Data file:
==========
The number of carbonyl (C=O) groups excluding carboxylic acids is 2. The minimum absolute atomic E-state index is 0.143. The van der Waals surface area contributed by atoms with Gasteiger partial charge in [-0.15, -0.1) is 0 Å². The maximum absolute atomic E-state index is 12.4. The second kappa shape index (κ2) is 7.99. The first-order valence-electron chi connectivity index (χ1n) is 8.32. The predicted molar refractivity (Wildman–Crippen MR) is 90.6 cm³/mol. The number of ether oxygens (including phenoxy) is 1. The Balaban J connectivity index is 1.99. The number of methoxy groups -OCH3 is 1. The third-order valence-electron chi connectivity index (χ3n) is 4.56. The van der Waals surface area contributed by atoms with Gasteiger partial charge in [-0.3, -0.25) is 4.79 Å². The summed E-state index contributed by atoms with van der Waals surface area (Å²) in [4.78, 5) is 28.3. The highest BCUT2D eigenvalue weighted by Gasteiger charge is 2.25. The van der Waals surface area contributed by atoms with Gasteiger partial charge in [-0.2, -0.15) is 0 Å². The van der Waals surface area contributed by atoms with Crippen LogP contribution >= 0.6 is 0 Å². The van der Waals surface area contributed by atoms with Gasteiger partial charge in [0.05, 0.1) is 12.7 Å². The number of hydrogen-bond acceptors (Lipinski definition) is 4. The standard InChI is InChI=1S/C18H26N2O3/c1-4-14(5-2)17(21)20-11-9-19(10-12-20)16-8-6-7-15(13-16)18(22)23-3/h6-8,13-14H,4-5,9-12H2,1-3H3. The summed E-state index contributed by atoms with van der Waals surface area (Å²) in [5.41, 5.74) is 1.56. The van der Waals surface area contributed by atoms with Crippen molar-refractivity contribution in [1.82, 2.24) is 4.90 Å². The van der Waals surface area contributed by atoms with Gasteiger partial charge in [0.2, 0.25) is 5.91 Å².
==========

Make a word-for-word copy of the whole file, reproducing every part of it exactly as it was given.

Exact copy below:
The number of carbonyl (C=O) groups excluding carboxylic acids is 2. The minimum absolute atomic E-state index is 0.143. The van der Waals surface area contributed by atoms with Gasteiger partial charge in [-0.15, -0.1) is 0 Å². The maximum absolute atomic E-state index is 12.4. The second kappa shape index (κ2) is 7.99. The first-order valence-electron chi connectivity index (χ1n) is 8.32. The predicted molar refractivity (Wildman–Crippen MR) is 90.6 cm³/mol. The number of ether oxygens (including phenoxy) is 1. The Balaban J connectivity index is 1.99. The number of methoxy groups -OCH3 is 1. The third-order valence-electron chi connectivity index (χ3n) is 4.56. The van der Waals surface area contributed by atoms with Gasteiger partial charge in [-0.3, -0.25) is 4.79 Å². The summed E-state index contributed by atoms with van der Waals surface area (Å²) in [4.78, 5) is 28.3. The highest BCUT2D eigenvalue weighted by Gasteiger charge is 2.25. The van der Waals surface area contributed by atoms with Gasteiger partial charge in [-0.2, -0.15) is 0 Å². The van der Waals surface area contributed by atoms with Crippen LogP contribution >= 0.6 is 0 Å². The van der Waals surface area contributed by atoms with Gasteiger partial charge in [0.05, 0.1) is 12.7 Å². The number of hydrogen-bond acceptors (Lipinski definition) is 4. The standard InChI is InChI=1S/C18H26N2O3/c1-4-14(5-2)17(21)20-11-9-19(10-12-20)16-8-6-7-15(13-16)18(22)23-3/h6-8,13-14H,4-5,9-12H2,1-3H3. The summed E-state index contributed by atoms with van der Waals surface area (Å²) in [5.41, 5.74) is 1.56. The van der Waals surface area contributed by atoms with Crippen molar-refractivity contribution in [1.82, 2.24) is 4.90 Å². The van der Waals surface area contributed by atoms with Gasteiger partial charge in [0.2, 0.25) is 5.91 Å².